Have you ever wondered if 10,000 pounds of towing capacity means the same for trucks manufactured by GM, Ford, and Dodge?
You will soon know the truth, the whole truth, and nothing but the truth.
But, will you?
After a two-year delay, the Detroit 3 say they will use a common standard to rate the towing capacities of their light-duty pickups.
The standard will allow shoppers to compare accurately the towing capability of pickups. It also should reduce confusing claims from automakers, reports autonews.com.
The marketing confusion won’t end, though, because the standard applies only to light-duty pickups. For heavy-duty pickups, automakers will still rate their vehicles with their own standards.
Spokesmen for Ford Motor Co. and Chrysler Group confirmed last week that they will join Toyota in using a towing standard adopted by the industry in 2009 to rate 2015-model full-sized light-duty pickups. A spokesman for General Motors said it, too, will adopt the standard if its competitors do.
The standard establishes various tests for towing.
Under the automakers’ 2009 agreement, the standard—which is likely to reduce rated towing capacities by several hundred pounds—was to be in place for the 2013 model year. But Ford decided not to publish lower tow ratings for its 2013 F-150, spurring other automakers to follow suit.
Toyota was the only pickup maker to adopt the standard, called SAE J2807, and it did so two years early for the 2011 model year when it dropped the tow ratings for its full-sized Tundra pickup by 400 pounds.
For an earlier story that details the SAE J2807 standard, SEE Tow Ratings Standardization: Comparing Apples to Apples.
Nissan says it adopts the standard on vehicles when they are redesigned, as it did for the 2013 Pathfinder. A redesigned Titan is due in 2015.
Ford surprised competitors in 2012 when it decided not to adopt the towing standard for the 2013 model year and said it would wait for the 2015 F-150 redesign. This caused GM— which was preparing to roll out its redesigned Chevrolet Silverado and GMC Sierra light-duties— to pull back marketing materials and even reprint owners’ manuals.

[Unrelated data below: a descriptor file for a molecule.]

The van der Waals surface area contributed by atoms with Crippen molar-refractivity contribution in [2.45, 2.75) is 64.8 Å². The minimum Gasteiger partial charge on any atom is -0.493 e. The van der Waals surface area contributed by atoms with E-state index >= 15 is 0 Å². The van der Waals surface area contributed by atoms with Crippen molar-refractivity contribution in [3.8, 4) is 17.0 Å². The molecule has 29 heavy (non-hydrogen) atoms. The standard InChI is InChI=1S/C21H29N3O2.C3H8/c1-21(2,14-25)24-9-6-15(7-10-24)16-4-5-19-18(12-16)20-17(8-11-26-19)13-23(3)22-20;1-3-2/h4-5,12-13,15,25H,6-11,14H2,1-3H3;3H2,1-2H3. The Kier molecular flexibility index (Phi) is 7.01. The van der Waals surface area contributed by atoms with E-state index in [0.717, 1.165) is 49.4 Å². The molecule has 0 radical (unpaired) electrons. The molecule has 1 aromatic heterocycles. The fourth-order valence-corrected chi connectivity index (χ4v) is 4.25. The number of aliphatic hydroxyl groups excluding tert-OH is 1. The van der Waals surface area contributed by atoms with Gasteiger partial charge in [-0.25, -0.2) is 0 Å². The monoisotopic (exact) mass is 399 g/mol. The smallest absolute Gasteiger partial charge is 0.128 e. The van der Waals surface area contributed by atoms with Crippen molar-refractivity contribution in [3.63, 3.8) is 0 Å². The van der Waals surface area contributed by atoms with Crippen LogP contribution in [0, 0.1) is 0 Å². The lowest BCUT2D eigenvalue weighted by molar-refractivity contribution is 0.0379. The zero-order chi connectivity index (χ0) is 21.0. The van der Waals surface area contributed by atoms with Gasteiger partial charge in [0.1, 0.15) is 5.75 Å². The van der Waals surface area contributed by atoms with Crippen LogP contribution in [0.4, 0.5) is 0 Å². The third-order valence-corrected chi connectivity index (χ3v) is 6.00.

Mike Levine, a spokesman for Ford, told autonews.com that the 2015 F-150 will get a new towing rating to go with its new aluminum body.
“As a founding member of the SAE trailer towing committee, we will meet SAE trailer towing standards,” he stated.
Tom Wilkinson, a GM spokesman, said that “when the other two major manufacturers move, we will move at that time.”
Wilkinson said GM already knows how the standard will change the Silverado and Sierra’s stated towing capacities.
“We already validate the trucks to [the J2807 standard]. It’s just a matter of adjusting the numbers,” Wilkinson said.
A spokesman for Ram also said that it would list towing capabilities for its 2015-model pickups to comply with the standard.
In a written statement, a Toyota spokesman said the company is glad to have company in complying with the standard.
“This will be most beneficial for customers, as previous methodologies created by individual manufacturers made it difficult for customers to compare tow ratings on an apples-to-apples basis,” the statement said.
“Toyota was always a firm believer in an industry-wide standard, as evidenced by our adopting SAE J2807 back in 2011 and being the only manufacturer to adopt it until now.”
What is the bottom line for RVers in the market for a tow vehicle?
Since the adoption of a common standard to rate towing capacities only applies to light-duty (one-half ton) pickups, benefits will be limited. The majority of RVers towing a fifth-wheel trailer require a three-quarter ton or ton truck since the GVCR of a light-duty pickup is not adequate. However, it is a step in the right direction.
The important thing is not to stop questioning.